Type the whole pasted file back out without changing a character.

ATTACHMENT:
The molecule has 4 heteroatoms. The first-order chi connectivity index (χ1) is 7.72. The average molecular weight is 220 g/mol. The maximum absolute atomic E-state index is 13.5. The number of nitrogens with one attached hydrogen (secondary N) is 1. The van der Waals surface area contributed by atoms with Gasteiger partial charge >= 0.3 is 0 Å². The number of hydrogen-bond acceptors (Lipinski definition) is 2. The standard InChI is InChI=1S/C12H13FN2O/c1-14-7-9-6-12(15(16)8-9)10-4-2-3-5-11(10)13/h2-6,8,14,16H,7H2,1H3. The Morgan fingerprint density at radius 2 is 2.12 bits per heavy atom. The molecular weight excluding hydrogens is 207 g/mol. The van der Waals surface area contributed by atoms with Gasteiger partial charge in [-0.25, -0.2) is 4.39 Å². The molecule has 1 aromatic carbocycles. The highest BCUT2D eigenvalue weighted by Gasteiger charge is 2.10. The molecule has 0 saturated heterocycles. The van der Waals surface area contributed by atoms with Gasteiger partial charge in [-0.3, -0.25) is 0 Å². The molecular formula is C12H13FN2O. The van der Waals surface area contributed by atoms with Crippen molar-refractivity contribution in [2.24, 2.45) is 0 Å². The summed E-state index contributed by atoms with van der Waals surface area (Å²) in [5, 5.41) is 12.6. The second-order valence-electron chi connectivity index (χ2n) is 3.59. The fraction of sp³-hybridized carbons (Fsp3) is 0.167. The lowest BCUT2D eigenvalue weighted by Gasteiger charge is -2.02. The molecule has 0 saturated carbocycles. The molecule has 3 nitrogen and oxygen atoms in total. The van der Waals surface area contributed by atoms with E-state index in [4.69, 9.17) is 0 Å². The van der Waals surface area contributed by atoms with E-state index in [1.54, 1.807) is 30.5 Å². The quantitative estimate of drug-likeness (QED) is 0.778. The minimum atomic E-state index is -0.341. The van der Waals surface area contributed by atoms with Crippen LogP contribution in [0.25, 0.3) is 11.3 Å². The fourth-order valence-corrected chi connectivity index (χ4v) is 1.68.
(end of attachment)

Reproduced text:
The molecule has 4 heteroatoms. The first-order chi connectivity index (χ1) is 7.72. The average molecular weight is 220 g/mol. The maximum absolute atomic E-state index is 13.5. The number of nitrogens with one attached hydrogen (secondary N) is 1. The van der Waals surface area contributed by atoms with Gasteiger partial charge >= 0.3 is 0 Å². The number of hydrogen-bond acceptors (Lipinski definition) is 2. The standard InChI is InChI=1S/C12H13FN2O/c1-14-7-9-6-12(15(16)8-9)10-4-2-3-5-11(10)13/h2-6,8,14,16H,7H2,1H3. The Morgan fingerprint density at radius 2 is 2.12 bits per heavy atom. The molecular weight excluding hydrogens is 207 g/mol. The van der Waals surface area contributed by atoms with Gasteiger partial charge in [-0.25, -0.2) is 4.39 Å². The molecule has 1 aromatic carbocycles. The highest BCUT2D eigenvalue weighted by Gasteiger charge is 2.10. The molecule has 0 saturated heterocycles. The van der Waals surface area contributed by atoms with Gasteiger partial charge in [-0.3, -0.25) is 0 Å². The molecular formula is C12H13FN2O. The van der Waals surface area contributed by atoms with Crippen molar-refractivity contribution in [2.24, 2.45) is 0 Å². The summed E-state index contributed by atoms with van der Waals surface area (Å²) in [5, 5.41) is 12.6. The second-order valence-electron chi connectivity index (χ2n) is 3.59. The fraction of sp³-hybridized carbons (Fsp3) is 0.167. The lowest BCUT2D eigenvalue weighted by Gasteiger charge is -2.02. The molecule has 0 saturated carbocycles. The molecule has 3 nitrogen and oxygen atoms in total. The van der Waals surface area contributed by atoms with E-state index in [4.69, 9.17) is 0 Å². The van der Waals surface area contributed by atoms with E-state index in [1.54, 1.807) is 30.5 Å². The quantitative estimate of drug-likeness (QED) is 0.778. The minimum atomic E-state index is -0.341. The van der Waals surface area contributed by atoms with Crippen LogP contribution in [0.25, 0.3) is 11.3 Å². The fourth-order valence-corrected chi connectivity index (χ4v) is 1.68.